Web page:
Difficult Conditions for a New Beginning
(from: Waldorf Education Worldwide, pp. 104-105, Note the Copyright!)
As well as being the title of a Johann Strauss polka, “Under Thunder and Lightning” could well be the motto for the beginning of the first Waldorf School in Croatia. The “Waldorfska Skola Sv. Jurja” was inaugurated in Zagreb on 12 September 1993 to the accompaniment literally of thundering cannon and exploding grenades. Sixty children in three classes came together with six teachers for this “Enterprise of Hope”. Three years earlier, Croatian and Slovenian teachers had asked the Austrian Federation of Waldorf Schools whether they would set up a training course in the education. The result was an international faculty of teachers who gave weekend courses and intensive study weeks in Ljubljana, Vienna and Zagreb between 1991 and 1993. The Slovenians founded their school in Ljubljana after two years, while the Croats preferred to wait until they had finished their training. By then parents were urging them to found the school for their children who had been attending the kindergarten founded by Nada and Mladen Maljkovic while the Communist regime was still in power.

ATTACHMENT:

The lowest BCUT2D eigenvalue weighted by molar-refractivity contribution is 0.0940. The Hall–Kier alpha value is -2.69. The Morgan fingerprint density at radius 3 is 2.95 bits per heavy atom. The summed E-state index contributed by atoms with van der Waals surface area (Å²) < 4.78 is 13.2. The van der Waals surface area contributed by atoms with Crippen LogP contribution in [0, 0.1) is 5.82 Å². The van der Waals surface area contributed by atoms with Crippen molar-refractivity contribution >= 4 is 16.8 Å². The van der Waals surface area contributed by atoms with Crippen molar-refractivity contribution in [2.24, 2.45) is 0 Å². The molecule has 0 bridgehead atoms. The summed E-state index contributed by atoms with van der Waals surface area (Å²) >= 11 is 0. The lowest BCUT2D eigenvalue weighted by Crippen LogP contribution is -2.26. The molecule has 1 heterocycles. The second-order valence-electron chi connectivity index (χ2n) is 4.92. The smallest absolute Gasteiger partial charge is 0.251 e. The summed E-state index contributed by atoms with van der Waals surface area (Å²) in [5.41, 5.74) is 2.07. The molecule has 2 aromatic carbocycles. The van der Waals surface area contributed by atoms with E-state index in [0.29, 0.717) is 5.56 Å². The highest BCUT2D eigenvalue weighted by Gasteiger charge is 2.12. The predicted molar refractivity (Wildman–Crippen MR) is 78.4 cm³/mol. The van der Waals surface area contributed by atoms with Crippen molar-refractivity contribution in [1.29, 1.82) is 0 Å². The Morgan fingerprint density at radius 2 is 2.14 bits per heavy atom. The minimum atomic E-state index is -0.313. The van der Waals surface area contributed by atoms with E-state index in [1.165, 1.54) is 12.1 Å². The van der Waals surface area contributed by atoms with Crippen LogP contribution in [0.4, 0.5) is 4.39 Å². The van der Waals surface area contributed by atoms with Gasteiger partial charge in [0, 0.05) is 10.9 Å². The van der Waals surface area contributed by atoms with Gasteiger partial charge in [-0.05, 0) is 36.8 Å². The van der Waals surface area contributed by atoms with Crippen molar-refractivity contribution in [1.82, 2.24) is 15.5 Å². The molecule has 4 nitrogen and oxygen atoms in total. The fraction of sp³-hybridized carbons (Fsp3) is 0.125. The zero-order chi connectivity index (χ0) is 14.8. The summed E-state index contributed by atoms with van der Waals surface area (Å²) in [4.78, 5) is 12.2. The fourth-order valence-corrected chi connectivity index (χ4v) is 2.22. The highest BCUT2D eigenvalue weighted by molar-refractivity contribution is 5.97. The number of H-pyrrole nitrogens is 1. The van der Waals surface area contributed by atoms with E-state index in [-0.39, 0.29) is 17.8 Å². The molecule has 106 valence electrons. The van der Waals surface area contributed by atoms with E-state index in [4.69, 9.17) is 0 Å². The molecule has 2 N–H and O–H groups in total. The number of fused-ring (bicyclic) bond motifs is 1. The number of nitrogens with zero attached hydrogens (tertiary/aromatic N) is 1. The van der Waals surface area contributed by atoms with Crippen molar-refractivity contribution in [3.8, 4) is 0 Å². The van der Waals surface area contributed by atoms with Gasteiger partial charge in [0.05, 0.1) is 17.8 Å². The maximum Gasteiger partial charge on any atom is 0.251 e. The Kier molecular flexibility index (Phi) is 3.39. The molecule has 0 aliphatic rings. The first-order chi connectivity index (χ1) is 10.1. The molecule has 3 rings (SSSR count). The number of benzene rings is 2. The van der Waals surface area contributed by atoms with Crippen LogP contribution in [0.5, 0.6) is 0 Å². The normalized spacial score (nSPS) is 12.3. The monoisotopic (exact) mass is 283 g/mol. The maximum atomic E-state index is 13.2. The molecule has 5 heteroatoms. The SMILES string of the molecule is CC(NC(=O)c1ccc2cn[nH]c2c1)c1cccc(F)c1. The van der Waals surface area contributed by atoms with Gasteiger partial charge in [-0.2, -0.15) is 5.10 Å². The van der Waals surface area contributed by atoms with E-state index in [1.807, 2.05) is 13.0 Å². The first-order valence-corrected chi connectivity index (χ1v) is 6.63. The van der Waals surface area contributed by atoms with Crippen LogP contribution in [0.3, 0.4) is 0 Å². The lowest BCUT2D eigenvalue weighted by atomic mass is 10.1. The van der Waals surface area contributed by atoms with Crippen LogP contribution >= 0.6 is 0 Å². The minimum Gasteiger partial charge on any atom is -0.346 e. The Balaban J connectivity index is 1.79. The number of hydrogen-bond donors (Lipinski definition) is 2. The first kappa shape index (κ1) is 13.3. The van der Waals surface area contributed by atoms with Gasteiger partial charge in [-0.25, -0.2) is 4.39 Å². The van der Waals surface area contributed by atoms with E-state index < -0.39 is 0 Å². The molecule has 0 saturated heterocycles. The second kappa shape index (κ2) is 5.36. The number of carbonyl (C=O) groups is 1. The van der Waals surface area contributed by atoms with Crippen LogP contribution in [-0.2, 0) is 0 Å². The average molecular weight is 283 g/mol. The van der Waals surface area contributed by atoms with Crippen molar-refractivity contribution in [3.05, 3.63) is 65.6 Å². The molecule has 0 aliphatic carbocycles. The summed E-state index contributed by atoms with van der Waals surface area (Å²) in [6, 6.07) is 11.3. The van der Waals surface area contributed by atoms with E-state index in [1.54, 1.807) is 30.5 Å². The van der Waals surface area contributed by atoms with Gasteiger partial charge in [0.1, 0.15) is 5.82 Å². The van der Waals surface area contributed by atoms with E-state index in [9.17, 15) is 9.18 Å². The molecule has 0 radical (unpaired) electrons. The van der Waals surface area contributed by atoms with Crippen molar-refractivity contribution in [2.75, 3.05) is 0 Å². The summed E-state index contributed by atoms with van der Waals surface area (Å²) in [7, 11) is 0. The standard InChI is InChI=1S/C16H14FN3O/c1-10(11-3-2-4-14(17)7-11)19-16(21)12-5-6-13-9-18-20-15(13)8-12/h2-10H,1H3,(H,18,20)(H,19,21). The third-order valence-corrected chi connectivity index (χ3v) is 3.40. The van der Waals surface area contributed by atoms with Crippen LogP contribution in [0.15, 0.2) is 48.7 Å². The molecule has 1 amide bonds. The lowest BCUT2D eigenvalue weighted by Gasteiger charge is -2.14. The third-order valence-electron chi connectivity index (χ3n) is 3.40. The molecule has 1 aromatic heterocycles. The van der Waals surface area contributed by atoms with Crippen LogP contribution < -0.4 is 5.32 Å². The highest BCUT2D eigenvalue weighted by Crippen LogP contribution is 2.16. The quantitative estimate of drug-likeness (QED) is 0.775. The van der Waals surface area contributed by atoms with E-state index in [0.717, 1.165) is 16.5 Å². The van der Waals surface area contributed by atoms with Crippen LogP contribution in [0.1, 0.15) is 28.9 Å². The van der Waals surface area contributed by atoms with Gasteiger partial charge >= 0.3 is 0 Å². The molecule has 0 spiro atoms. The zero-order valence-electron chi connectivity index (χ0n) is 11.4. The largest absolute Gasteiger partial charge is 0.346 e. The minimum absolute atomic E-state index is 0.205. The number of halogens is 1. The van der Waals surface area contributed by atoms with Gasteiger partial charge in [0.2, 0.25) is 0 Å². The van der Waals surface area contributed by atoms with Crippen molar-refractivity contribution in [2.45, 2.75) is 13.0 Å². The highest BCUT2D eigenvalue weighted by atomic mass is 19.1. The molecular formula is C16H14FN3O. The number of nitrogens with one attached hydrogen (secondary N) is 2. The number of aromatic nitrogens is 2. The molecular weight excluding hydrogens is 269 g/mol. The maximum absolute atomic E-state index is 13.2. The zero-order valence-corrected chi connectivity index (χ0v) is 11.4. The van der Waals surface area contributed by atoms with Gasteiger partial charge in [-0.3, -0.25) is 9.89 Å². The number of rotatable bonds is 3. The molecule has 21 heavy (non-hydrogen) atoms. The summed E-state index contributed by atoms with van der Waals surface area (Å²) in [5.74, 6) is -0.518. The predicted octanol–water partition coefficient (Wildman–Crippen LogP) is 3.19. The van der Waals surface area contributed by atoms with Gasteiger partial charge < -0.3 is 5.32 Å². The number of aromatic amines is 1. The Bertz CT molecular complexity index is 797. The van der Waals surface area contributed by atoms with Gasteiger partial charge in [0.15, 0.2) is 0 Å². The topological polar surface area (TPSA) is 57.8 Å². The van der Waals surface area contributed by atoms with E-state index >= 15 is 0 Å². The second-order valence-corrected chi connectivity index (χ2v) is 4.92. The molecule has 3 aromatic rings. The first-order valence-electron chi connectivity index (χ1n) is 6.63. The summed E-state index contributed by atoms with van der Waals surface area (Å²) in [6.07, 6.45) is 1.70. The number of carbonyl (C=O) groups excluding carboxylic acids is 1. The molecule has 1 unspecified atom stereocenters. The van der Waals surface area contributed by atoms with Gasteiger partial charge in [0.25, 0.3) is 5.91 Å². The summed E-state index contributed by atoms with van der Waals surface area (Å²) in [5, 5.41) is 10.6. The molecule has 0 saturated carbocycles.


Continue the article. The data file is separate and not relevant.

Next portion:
Experimental school in the public domain
From the beginning the teachers wanted the Waldorf School to be not a private school but one belonging in the public domain. The consequence was that the Waldorf School was obliged to adopt the title “Public primary school with an experimental programme”. This title brought with it the offer of free premises and wages for six teachers (at Euro 150 per month). The experimental status meant that a commission (consisting of school inspectors, teachers from ordinary schools and Waldorf teachers) would be set up which was supposed to evaluate the project. By 1996 this commission had still not been set up, and thereafter it was given a different function which had nothing to do either with an observatory or an advisory function.
During 1994/95 the school was subjected to various attacks from the Ministry for Education and the Catholic Church. These were followed by a number of representations addressed to the Ministry for Education by the international Waldorf School movement all of which remained unanswered. On the other hand, several positive reports in the media meant that the school attracted increased interest on the part of many Zagreb parents.